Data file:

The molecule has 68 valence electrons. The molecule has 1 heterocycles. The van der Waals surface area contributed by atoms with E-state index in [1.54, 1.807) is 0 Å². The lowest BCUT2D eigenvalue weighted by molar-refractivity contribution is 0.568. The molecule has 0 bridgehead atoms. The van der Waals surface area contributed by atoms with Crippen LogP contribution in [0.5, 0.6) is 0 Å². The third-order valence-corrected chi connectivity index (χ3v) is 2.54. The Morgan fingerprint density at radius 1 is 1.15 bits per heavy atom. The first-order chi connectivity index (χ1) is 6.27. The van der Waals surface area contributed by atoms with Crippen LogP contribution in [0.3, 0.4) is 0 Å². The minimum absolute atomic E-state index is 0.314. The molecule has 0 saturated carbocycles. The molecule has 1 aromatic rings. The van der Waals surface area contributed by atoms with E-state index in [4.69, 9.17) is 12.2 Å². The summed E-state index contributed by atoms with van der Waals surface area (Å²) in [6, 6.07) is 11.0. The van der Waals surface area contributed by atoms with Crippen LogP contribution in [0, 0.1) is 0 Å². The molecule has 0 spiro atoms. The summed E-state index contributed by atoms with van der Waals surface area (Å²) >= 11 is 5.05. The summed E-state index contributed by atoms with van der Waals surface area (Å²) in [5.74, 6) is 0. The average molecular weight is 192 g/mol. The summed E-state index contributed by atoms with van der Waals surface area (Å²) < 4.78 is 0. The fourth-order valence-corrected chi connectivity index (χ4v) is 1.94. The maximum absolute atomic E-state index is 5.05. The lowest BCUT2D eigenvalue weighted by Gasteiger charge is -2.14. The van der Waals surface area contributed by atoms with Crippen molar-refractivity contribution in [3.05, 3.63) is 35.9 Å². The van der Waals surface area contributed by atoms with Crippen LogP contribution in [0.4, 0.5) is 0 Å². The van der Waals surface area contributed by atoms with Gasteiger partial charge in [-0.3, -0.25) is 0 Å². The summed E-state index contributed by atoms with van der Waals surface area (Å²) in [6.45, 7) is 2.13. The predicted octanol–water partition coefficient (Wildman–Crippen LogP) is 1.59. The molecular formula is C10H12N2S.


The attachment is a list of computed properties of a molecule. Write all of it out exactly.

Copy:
The molecule has 68 valence electrons. The molecule has 1 heterocycles. The van der Waals surface area contributed by atoms with E-state index in [1.54, 1.807) is 0 Å². The lowest BCUT2D eigenvalue weighted by molar-refractivity contribution is 0.568. The molecule has 0 bridgehead atoms. The van der Waals surface area contributed by atoms with Crippen LogP contribution in [0.5, 0.6) is 0 Å². The third-order valence-corrected chi connectivity index (χ3v) is 2.54. The Morgan fingerprint density at radius 1 is 1.15 bits per heavy atom. The first-order chi connectivity index (χ1) is 6.27. The van der Waals surface area contributed by atoms with Crippen LogP contribution in [0.3, 0.4) is 0 Å². The minimum absolute atomic E-state index is 0.314. The molecule has 0 saturated carbocycles. The molecule has 1 aromatic rings. The van der Waals surface area contributed by atoms with E-state index in [4.69, 9.17) is 12.2 Å². The summed E-state index contributed by atoms with van der Waals surface area (Å²) in [6, 6.07) is 11.0. The van der Waals surface area contributed by atoms with Crippen LogP contribution in [0, 0.1) is 0 Å². The molecule has 0 spiro atoms. The summed E-state index contributed by atoms with van der Waals surface area (Å²) >= 11 is 5.05. The summed E-state index contributed by atoms with van der Waals surface area (Å²) in [5.74, 6) is 0. The average molecular weight is 192 g/mol. The summed E-state index contributed by atoms with van der Waals surface area (Å²) < 4.78 is 0. The fourth-order valence-corrected chi connectivity index (χ4v) is 1.94. The maximum absolute atomic E-state index is 5.05. The lowest BCUT2D eigenvalue weighted by Gasteiger charge is -2.14. The van der Waals surface area contributed by atoms with Crippen molar-refractivity contribution in [3.05, 3.63) is 35.9 Å². The van der Waals surface area contributed by atoms with Crippen LogP contribution in [0.4, 0.5) is 0 Å². The van der Waals surface area contributed by atoms with Gasteiger partial charge in [-0.3, -0.25) is 0 Å². The summed E-state index contributed by atoms with van der Waals surface area (Å²) in [6.45, 7) is 2.13. The predicted octanol–water partition coefficient (Wildman–Crippen LogP) is 1.59. The molecular formula is C10H12N2S.